Another thing one can do is what I did quite some time back. Except now, you’d have to (for the process to be practical) introduce a date limitation into the search. I’d suggest searching only up till say 1996.
This can be done by picking the Advanced search in Pubmed.
Namely, use the names of each common anabolic steroid, e.g.
Testosterone OR nandrolone OR stanozolol OR boldenone OR…
and pull up every abstract. At least skim through them all, and read thoroughly the ones that aren’t obviously useless. Those that on reading seem especially important, save the reference and go read the actual article later, if having access to a suitable library.
There are thousands of hits, but this is not undoable.
Secondly, if having access to a suitable library, you will find it not at all impractical to check the contents, and read all interesting articles, of earlier years such as in the 50s, 60s, and 70s for journals such as the Journal of Medicinal Chemistry; Steroids; and the Journal of Steroid Biochemistry and Molecular Biology.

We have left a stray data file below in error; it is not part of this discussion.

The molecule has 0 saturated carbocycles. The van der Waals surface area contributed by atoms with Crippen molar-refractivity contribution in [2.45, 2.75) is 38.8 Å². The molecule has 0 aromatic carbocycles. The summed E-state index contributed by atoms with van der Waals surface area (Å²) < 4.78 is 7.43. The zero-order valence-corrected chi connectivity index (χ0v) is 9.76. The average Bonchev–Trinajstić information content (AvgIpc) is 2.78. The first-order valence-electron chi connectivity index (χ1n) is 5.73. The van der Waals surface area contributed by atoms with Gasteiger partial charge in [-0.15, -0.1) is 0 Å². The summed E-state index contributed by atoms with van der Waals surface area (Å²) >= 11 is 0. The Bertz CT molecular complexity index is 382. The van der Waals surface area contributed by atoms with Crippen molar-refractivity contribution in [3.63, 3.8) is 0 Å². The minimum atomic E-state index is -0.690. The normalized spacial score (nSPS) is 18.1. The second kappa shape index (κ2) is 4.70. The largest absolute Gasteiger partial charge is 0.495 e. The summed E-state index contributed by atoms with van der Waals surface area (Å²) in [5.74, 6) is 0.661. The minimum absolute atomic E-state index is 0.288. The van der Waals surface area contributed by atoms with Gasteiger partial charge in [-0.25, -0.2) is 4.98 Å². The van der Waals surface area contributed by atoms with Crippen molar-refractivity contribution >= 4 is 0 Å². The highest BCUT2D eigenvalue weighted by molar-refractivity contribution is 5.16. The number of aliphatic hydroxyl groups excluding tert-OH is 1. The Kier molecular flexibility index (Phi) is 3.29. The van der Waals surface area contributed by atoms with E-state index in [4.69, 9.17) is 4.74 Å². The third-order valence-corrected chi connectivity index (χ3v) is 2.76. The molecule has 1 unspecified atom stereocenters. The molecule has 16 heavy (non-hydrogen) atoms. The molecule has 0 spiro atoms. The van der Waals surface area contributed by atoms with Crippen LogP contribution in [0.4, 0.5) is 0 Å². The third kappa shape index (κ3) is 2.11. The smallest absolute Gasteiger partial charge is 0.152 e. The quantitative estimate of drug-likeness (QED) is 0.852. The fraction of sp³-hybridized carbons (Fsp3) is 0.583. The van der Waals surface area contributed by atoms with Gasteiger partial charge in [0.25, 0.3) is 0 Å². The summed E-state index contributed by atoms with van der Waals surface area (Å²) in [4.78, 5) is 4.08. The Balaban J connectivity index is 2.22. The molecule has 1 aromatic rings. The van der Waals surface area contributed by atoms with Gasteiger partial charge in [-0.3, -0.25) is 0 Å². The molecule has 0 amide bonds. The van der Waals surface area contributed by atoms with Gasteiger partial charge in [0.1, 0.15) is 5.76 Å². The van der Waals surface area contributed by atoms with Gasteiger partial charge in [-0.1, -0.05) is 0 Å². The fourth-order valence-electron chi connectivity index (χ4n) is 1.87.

For both the Pubmed search and directly checking the journals for every article, the reason for the date limitation is that these days there is too much stuff published to wade through everything. With the vast majority of it being useless.
That is not to say that nothing new is worth reading – some of it certainly is – but such a broad approach will turn up too much. It would take you a great deal of time to thumb through just the last year of the above three journals: in the same length of time you could thumb through an entire decade’s worth of the journals in those past decades. With a far higher hit rate of useful stuff.